Rhodri Thomas examines the leek-coloured hawkweed. Photo: Alex Hyde/Peak District NPA

Rhodri Thomas examines the leek-coloured hawkweed. Photo: Alex Hyde/Peak District NPA

A rare plant that was believed extinct has been discovered on a popular Peak District trail.

Two small populations of the leek-coloured hawkweed have been found flowering on the banks of the Monsal Trail, in Chee Dale.

Scientists believed the species ceased to exist a few years ago, but 62 plants in the two groups were found by Dr Tim Rich on land owned by the national park authority and Derbyshire Wildlife Trust.

Leek-coloured hawkweed flowers are yellow, similar to a dandelion but smaller. The plant gets its name because its leaves are the same chalky-green as the vegetable leek.

The discovery of Hieracium subprasinifolium, to give the plant its botanical name, was made by Dr Tim Rich while collecting seeds for Kew’s Millennium Seed Bank.

He said: “Leek-coloured hawkweed has not been seen in Derbyshire for over 60 years and is thought to have died out at its only other known world site in Staffordshire a few years ago, so I was very, very pleased to find these two small but healthy populations growing near the Monsal Trail.

“Hawkweeds are fascinating and unusual plants. We know of more than 400 species of hawkweed in Britain. Many are very uncommon or rare, and include British hawkweed, Dales hawkweed and Derby hawkweed, which are unique to the Peak District.”

It is the first time leek-coloured hawkweed has been officially identified and recorded in the area since the 1950s. It is native to Britain but has only ever been recorded at four sites in the Peak District. It is not known anywhere else in the world.

Chee Dale is now the only known location in the world that the plant is found. It is a member of the Compositae family, which includes dandelions and daisies. Like dandelions each petal is in fact an individual flower, with lots bunched together to form a single flower-head.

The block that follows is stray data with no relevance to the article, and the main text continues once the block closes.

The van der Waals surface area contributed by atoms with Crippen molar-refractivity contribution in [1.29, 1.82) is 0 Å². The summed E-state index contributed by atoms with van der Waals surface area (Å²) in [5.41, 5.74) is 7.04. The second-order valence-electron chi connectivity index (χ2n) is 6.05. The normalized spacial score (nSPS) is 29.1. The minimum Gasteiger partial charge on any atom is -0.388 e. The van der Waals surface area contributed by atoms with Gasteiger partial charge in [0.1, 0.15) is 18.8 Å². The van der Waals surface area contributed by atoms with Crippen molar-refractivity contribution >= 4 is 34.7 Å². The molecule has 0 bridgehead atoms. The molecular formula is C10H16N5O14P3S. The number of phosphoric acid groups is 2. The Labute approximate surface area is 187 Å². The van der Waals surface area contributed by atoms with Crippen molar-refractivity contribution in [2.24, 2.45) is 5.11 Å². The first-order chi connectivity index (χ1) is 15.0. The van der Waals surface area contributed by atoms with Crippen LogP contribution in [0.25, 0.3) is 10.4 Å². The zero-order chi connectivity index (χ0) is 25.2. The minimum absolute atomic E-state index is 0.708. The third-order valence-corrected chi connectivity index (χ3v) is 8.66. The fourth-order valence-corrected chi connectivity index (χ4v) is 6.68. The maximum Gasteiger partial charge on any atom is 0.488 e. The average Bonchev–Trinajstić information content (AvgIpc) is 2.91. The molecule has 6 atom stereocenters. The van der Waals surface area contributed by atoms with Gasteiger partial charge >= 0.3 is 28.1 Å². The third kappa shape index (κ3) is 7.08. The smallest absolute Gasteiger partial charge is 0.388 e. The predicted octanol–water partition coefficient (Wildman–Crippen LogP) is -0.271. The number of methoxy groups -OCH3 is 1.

Rhodri Thomas, natural environment and rural economy team manager for the Peak District national park, said: “We are delighted with the discovery of Hieracium subprasinifolium close to the Monsal Trail – it’s one of the best indications we could ask for to show that the work we do to look after the trail side verges and the embankments is good for wildlife.

“Our trail rangers and volunteers regularly clear these areas of invasive hawthorn and young trees to allow wildflowers and plants to thrive.”

Julia Gow, reserves officer at Derbyshire Wildlife Trust which manages the nature reserve at Chee Dale, said: “We were very excited to hear that leek-coloured hawkweed is thriving in our reserve.

“The rarity and particular biological requirements of this plant shows just how vital nature reserves are for providing places for wildlife and nature conservation – in this case, the entire world population of a species.”

The plant was rediscovered on the Monsal Trail. Photo: Alex Hyde/Peak District NPA

The plant was rediscovered on the Monsal Trail. Photo: Alex Hyde/Peak District NPA

Leek-coloured hawkweed is a perennial plant and only grows in rocky limestone habitats. To help safeguard its future, seed has been collected for long-term storage as part of Kew Gardens’ Millennium Seedbank Partnership, which has collected seed from more than 37,000 species from all over the world.

Leek-coloured hawkweed was first discovered in Great Rocks Dale in the Peak District Dales in 1898 by Rev EF Linton whose brother William Linton wrote the first Flora of Derbyshire. In 1903, Linton recorded it at the original site, and also discovered it at Chee Dale. It was not described as a species new to science until 1942.

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